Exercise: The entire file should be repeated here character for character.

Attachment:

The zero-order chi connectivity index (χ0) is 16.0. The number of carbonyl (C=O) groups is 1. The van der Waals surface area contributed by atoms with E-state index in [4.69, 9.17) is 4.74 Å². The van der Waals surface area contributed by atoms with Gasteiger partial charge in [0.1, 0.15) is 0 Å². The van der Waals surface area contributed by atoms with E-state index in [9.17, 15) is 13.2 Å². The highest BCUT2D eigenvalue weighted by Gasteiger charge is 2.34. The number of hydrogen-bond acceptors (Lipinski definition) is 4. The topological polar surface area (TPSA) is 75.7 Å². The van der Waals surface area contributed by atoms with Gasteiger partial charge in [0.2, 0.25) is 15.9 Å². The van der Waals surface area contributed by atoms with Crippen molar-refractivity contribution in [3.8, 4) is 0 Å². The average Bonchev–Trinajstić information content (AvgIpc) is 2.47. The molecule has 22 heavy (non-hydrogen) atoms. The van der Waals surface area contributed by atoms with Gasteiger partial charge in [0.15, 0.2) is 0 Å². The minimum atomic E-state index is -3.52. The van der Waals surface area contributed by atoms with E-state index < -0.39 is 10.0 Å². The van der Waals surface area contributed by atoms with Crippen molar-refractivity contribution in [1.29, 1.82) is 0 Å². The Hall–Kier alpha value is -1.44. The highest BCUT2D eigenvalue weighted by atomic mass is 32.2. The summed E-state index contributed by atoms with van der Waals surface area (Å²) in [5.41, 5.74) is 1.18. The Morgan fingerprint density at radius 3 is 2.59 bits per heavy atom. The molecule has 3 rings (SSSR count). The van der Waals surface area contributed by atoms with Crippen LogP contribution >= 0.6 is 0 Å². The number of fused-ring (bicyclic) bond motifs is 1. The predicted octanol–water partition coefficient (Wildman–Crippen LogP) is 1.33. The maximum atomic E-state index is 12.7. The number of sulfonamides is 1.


The zero-order chi connectivity index (χ0) is 16.0. The number of carbonyl (C=O) groups is 1. The van der Waals surface area contributed by atoms with E-state index in [4.69, 9.17) is 4.74 Å². The van der Waals surface area contributed by atoms with Gasteiger partial charge in [0.1, 0.15) is 0 Å². The van der Waals surface area contributed by atoms with E-state index in [9.17, 15) is 13.2 Å². The highest BCUT2D eigenvalue weighted by Gasteiger charge is 2.34. The number of hydrogen-bond acceptors (Lipinski definition) is 4. The topological polar surface area (TPSA) is 75.7 Å². The van der Waals surface area contributed by atoms with Gasteiger partial charge in [0.2, 0.25) is 15.9 Å². The van der Waals surface area contributed by atoms with Crippen molar-refractivity contribution in [3.8, 4) is 0 Å². The average Bonchev–Trinajstić information content (AvgIpc) is 2.47. The molecule has 22 heavy (non-hydrogen) atoms. The van der Waals surface area contributed by atoms with Gasteiger partial charge in [0.15, 0.2) is 0 Å². The minimum atomic E-state index is -3.52. The van der Waals surface area contributed by atoms with E-state index < -0.39 is 10.0 Å². The van der Waals surface area contributed by atoms with Crippen molar-refractivity contribution in [1.29, 1.82) is 0 Å². The Hall–Kier alpha value is -1.44. The highest BCUT2D eigenvalue weighted by atomic mass is 32.2. The summed E-state index contributed by atoms with van der Waals surface area (Å²) in [5.41, 5.74) is 1.18. The Morgan fingerprint density at radius 3 is 2.59 bits per heavy atom. The molecule has 3 rings (SSSR count). The van der Waals surface area contributed by atoms with Crippen LogP contribution >= 0.6 is 0 Å². The number of fused-ring (bicyclic) bond motifs is 1. The predicted octanol–water partition coefficient (Wildman–Crippen LogP) is 1.33. The maximum atomic E-state index is 12.7. The number of sulfonamides is 1.